Investor’s Business Daily Charts Seismic Shift at Federal, State Levels in Favor of Capital Markets Leverage over Trade Sanctions

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(Washington, D.C.): Yesterday’s Investor’s Business Daily (IBD) provided a wake-up
call for
those on Wall Street who have not yet discerned a seminal change in their world: At both the
federal and state levels, policy-makers are increasingly seized with the need to assure more
rigorous transparency and discipline with respect to foreign entities seeking access to the U.S.
debt and equity markets.

As the IBD article by John Berlau makes clear, the requirements of these markets for
strengthened disclosure and expanded “due diligence” — to include national security and human
rights concerns — will only increase in the period ahead, in the face of intensified efforts by
global “bad actors” to fund themselves and their nefarious activities in the U.S. capital markets.
A case in point was the unanimous passage last month of State Senator Ray Haynes’ bill that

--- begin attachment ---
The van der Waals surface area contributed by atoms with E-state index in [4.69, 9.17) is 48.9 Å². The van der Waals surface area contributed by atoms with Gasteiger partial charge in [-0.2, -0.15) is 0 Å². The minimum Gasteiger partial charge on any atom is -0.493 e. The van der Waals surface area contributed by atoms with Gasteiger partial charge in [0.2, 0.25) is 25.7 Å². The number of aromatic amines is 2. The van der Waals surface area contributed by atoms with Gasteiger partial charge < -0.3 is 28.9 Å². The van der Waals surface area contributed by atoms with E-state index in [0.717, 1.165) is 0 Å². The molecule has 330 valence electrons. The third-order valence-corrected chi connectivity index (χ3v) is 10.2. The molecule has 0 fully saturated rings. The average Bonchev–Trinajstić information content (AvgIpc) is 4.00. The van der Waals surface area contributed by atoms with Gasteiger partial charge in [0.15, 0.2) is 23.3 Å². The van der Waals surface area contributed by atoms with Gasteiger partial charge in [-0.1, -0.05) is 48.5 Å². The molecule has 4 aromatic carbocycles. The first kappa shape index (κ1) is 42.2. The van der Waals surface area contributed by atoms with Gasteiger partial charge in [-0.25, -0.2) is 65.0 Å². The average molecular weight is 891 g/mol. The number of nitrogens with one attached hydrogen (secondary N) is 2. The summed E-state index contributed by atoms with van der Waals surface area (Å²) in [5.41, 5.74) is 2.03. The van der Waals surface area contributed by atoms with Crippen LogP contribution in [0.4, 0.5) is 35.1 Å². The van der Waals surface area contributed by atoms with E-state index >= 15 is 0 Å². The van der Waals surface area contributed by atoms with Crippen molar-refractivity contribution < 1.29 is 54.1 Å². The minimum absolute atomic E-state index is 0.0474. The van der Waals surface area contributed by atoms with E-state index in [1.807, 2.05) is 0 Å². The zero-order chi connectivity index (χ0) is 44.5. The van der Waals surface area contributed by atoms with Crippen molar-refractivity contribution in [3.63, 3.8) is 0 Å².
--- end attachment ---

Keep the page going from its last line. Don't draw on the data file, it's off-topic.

would create a Capital Markets Task Force in California to “alert [the state’s public pension
funds] to “national security and human rights concerns.” This bill is likely to serve as a
template for many other states as it reflects a growing concern shared by state legislators and
treasurers and by many public portfolio managers about their constituencies possibly funding
unwittingly foreign enterprises and activities that are inimical to the Nation’s security interests
and fundamental values.

This development is enormously gratifying to the William J. Casey Institute, which has
pursued
over the past four years a “Capital Markets Transparency Initiative” for the purpose of
highlighting the need for a non-disruptive, market-oriented policy response to a rapidly
emerging national security challenge. In the interest of advancing this issue area and its major
policy implications, the Casey Institute will be hosting a half-day symposium on 27 June at the
Library of Congress entitled: “Safeguarding America’s Capital Markets: Lessons from
PetroChina.” Please contact the Center for more information about this ground-breaking
session featuring leading legislators and representatives of the extraordinarily broad-based